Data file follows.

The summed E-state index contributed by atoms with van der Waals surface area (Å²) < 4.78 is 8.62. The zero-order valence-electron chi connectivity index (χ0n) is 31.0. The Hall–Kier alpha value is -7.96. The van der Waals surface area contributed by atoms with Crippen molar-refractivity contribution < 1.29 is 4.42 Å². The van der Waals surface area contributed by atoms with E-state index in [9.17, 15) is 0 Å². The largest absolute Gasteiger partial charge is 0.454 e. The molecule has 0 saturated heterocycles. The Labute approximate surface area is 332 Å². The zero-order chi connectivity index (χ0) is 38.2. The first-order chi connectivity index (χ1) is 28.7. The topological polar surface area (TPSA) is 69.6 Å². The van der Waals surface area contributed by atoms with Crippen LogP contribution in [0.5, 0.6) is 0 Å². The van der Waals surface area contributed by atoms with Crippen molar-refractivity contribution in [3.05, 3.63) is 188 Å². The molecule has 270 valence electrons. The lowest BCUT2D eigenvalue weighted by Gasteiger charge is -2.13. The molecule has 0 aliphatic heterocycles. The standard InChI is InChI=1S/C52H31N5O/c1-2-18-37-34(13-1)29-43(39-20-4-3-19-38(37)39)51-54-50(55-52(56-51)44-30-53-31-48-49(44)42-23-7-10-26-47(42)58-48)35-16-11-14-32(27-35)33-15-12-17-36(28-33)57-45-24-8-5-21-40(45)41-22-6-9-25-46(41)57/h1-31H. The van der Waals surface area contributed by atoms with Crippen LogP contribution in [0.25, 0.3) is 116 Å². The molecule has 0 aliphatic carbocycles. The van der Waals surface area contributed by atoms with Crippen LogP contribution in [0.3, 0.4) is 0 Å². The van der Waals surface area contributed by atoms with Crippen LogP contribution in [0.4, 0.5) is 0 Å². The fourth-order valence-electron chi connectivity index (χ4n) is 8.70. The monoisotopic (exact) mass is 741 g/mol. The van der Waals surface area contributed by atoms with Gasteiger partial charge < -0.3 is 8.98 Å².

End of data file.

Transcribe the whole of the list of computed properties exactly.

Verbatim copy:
The summed E-state index contributed by atoms with van der Waals surface area (Å²) < 4.78 is 8.62. The zero-order valence-electron chi connectivity index (χ0n) is 31.0. The Hall–Kier alpha value is -7.96. The van der Waals surface area contributed by atoms with Crippen molar-refractivity contribution < 1.29 is 4.42 Å². The van der Waals surface area contributed by atoms with E-state index in [9.17, 15) is 0 Å². The largest absolute Gasteiger partial charge is 0.454 e. The molecule has 0 saturated heterocycles. The Labute approximate surface area is 332 Å². The zero-order chi connectivity index (χ0) is 38.2. The first-order chi connectivity index (χ1) is 28.7. The topological polar surface area (TPSA) is 69.6 Å². The van der Waals surface area contributed by atoms with Crippen LogP contribution in [0.5, 0.6) is 0 Å². The van der Waals surface area contributed by atoms with Crippen molar-refractivity contribution in [3.05, 3.63) is 188 Å². The molecule has 270 valence electrons. The lowest BCUT2D eigenvalue weighted by Gasteiger charge is -2.13. The molecule has 0 aliphatic heterocycles. The standard InChI is InChI=1S/C52H31N5O/c1-2-18-37-34(13-1)29-43(39-20-4-3-19-38(37)39)51-54-50(55-52(56-51)44-30-53-31-48-49(44)42-23-7-10-26-47(42)58-48)35-16-11-14-32(27-35)33-15-12-17-36(28-33)57-45-24-8-5-21-40(45)41-22-6-9-25-46(41)57/h1-31H. The van der Waals surface area contributed by atoms with Crippen LogP contribution in [0.25, 0.3) is 116 Å². The molecule has 0 aliphatic carbocycles. The van der Waals surface area contributed by atoms with Crippen LogP contribution in [0.3, 0.4) is 0 Å². The van der Waals surface area contributed by atoms with Crippen LogP contribution in [0.4, 0.5) is 0 Å². The fourth-order valence-electron chi connectivity index (χ4n) is 8.70. The monoisotopic (exact) mass is 741 g/mol. The van der Waals surface area contributed by atoms with Gasteiger partial charge < -0.3 is 8.98 Å².